Hidden by a forest canopy impenetrable to sunlight, the goddess lives in an eternal present, a light at once flowing and still.

What that image does in the eye (light made liquid) the music of recurrence (a word lightly varied nestled in a phrase exactly doubled) does in the ear. So that time circles round, flows but stands in place, in us also.


Then Actaeon, poor boy, blunders in:

The dogs leap on Actaeon,
        ‘Hither, hither, Actaeon,’
Spotted stag of the wood;
Gold, gold, a sheaf of hair,
        Thick like a wheat swath,
Blaze, blaze in the sun,
        The dogs leap on Actaeon.

The paradisal now of the goddess meets historical (tragic) human time. The word spoken twice aloud, hither, hither, urges haste, propels time body matter forward, while those repeated silently, gold, gold blaze, blaze, fix attention, intensify the sensory moment, hush and slow the mind. Meanwhile, on a larger scale, the phrase that bookends the scene, “The dogs leap on Actaeon,” fixes the unfolding action in place, so Actaeon enters mythic time.

Not, it has to be said, on the same terms as a god would enter.


With Actaeon’s entry the sun blazes into the scene. And this penetration of myth by history, of a divine now by historical time, releases light into the world. “Thus the light rains, thus pours, o lo soleils plovil.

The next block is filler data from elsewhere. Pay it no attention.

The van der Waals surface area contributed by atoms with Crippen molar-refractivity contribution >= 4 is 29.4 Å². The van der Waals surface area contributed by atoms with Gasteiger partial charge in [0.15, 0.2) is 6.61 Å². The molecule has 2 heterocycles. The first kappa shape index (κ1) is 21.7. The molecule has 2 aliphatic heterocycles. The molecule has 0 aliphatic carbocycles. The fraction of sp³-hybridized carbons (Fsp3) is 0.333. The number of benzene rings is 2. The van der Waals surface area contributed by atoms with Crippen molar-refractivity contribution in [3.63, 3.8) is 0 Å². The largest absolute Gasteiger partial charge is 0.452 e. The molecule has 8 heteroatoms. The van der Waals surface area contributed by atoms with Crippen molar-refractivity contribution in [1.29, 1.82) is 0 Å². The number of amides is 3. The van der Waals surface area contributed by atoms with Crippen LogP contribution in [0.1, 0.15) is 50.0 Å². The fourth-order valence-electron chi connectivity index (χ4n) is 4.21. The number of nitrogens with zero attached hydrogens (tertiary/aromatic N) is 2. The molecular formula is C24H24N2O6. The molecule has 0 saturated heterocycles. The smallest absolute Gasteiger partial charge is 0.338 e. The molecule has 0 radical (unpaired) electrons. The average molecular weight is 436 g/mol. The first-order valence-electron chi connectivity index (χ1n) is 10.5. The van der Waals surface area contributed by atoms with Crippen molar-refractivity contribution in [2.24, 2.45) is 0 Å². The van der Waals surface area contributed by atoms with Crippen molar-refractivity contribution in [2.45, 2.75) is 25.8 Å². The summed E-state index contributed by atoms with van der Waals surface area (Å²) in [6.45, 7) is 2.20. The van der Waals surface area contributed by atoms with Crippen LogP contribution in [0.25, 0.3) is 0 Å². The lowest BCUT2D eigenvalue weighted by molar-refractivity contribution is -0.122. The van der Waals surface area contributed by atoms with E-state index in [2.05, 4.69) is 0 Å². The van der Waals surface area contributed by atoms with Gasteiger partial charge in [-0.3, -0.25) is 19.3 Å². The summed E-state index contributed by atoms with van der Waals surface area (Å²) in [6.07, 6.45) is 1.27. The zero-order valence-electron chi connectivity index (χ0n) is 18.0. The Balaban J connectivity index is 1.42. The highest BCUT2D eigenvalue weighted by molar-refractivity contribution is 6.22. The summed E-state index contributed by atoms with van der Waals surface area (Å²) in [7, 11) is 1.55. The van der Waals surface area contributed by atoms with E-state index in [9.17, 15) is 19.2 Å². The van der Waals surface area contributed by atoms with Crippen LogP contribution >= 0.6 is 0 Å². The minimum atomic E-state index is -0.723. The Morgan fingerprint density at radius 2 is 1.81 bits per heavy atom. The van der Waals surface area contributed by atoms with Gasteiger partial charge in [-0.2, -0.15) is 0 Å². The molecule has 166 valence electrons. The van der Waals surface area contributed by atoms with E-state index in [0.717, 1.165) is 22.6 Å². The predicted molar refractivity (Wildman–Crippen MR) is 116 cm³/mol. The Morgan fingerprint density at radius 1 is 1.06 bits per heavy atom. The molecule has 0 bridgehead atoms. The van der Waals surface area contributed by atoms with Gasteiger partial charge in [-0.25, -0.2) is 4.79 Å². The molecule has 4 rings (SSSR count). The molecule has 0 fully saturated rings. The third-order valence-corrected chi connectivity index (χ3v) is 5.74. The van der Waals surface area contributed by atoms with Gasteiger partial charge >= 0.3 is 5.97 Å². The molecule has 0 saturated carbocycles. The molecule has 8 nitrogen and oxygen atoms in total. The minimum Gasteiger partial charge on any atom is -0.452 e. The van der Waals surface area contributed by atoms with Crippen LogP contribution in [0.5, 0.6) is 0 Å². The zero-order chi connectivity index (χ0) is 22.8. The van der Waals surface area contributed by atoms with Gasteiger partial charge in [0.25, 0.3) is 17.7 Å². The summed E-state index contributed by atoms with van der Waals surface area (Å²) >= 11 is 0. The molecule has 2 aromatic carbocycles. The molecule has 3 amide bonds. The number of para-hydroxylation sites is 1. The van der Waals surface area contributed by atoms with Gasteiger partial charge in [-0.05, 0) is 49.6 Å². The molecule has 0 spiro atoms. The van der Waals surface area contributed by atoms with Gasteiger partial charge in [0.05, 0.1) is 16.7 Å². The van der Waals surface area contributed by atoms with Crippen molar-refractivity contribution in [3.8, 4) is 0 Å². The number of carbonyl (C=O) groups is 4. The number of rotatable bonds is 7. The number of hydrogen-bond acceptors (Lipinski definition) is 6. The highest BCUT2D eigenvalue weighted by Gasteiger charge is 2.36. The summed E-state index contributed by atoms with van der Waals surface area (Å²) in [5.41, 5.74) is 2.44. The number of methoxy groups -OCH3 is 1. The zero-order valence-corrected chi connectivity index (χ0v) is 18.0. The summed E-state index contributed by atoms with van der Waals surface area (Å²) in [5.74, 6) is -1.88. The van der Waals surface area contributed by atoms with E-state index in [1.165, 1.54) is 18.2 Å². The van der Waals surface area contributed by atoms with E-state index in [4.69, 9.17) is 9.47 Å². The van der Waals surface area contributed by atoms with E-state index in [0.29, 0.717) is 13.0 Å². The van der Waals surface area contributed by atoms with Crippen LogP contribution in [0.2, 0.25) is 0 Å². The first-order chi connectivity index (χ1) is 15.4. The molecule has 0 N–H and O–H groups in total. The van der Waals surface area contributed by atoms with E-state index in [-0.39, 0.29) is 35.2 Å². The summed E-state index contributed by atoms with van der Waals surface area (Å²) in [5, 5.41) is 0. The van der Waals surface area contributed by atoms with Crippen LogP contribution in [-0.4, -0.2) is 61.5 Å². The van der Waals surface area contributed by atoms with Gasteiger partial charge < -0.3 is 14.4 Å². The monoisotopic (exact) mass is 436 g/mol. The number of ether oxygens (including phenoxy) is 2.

Carroll finds in this line “the important canto motif of the light-water-stone progression which finally ends in crystal, i.e., the transmutation of the fluid transparency of subjective experience into the objective solidity of stone through poetry.”

If this is right, and if the light is that of a goddess, too, set loose in the world, and also the light of the Paradiso, which it must be, then the goddess can be nothing but an instance (purified, rarefied) of consciousness.

And if that’s right, there’s no divine eternal now after all, just human time, mostly fallen into history, but at certain points — points at which, for which, gods stand — fleetingly redeemed.


Getting too lofty and well ahead of me. No time here, or space now, for the homeomorphic rhymes, Cadmus and Odysseus, venturing they know not where, Itys and Cabestan, their hearts served up on plates, Actaeon and Vidal, gotten in their own trouble. But to note as I sign off a point or two where the poem wells up with an image of its own activity.

The liquid and rushing crystal

and

Ply over ply, thin glitter of water;
Brook film bearing white petals.

and

Adige, thin film of images,

 and

And Tian … with his hand on the strings of his lute
The low sounds continuing
        after his hand left the strings,
And the sound went up like smoke, under the leaves,